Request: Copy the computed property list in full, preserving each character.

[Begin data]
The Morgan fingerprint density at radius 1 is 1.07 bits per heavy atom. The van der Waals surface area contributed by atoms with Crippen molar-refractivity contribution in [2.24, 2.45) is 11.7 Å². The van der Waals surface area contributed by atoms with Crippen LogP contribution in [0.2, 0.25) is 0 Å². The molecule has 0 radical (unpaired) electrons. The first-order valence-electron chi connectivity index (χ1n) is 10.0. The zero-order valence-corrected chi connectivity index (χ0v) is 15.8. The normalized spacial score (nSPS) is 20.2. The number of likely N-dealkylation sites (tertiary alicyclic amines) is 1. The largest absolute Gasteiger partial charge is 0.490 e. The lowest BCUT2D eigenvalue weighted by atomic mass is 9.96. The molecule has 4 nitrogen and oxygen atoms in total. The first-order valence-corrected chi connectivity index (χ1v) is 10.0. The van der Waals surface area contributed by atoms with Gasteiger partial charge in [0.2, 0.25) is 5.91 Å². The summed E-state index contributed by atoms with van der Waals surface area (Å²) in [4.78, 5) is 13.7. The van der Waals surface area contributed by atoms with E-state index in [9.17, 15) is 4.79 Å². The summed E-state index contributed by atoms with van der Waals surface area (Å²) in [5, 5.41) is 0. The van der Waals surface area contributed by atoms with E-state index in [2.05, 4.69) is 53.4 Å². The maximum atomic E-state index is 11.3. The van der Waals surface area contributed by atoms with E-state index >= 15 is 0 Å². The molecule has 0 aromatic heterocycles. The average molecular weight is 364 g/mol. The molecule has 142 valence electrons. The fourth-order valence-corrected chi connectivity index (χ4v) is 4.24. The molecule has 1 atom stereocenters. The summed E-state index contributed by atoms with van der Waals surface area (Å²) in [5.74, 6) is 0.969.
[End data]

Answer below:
The Morgan fingerprint density at radius 1 is 1.07 bits per heavy atom. The van der Waals surface area contributed by atoms with Crippen molar-refractivity contribution in [2.24, 2.45) is 11.7 Å². The van der Waals surface area contributed by atoms with Crippen LogP contribution in [0.2, 0.25) is 0 Å². The molecule has 0 radical (unpaired) electrons. The first-order valence-electron chi connectivity index (χ1n) is 10.0. The zero-order valence-corrected chi connectivity index (χ0v) is 15.8. The normalized spacial score (nSPS) is 20.2. The number of likely N-dealkylation sites (tertiary alicyclic amines) is 1. The largest absolute Gasteiger partial charge is 0.490 e. The lowest BCUT2D eigenvalue weighted by atomic mass is 9.96. The molecule has 4 nitrogen and oxygen atoms in total. The first-order valence-corrected chi connectivity index (χ1v) is 10.0. The van der Waals surface area contributed by atoms with Gasteiger partial charge in [0.2, 0.25) is 5.91 Å². The summed E-state index contributed by atoms with van der Waals surface area (Å²) in [4.78, 5) is 13.7. The van der Waals surface area contributed by atoms with E-state index in [9.17, 15) is 4.79 Å². The summed E-state index contributed by atoms with van der Waals surface area (Å²) in [5, 5.41) is 0. The van der Waals surface area contributed by atoms with E-state index in [2.05, 4.69) is 53.4 Å². The maximum atomic E-state index is 11.3. The van der Waals surface area contributed by atoms with E-state index >= 15 is 0 Å². The molecule has 0 aromatic heterocycles. The average molecular weight is 364 g/mol. The molecule has 142 valence electrons. The fourth-order valence-corrected chi connectivity index (χ4v) is 4.24. The molecule has 1 atom stereocenters. The summed E-state index contributed by atoms with van der Waals surface area (Å²) in [5.74, 6) is 0.969.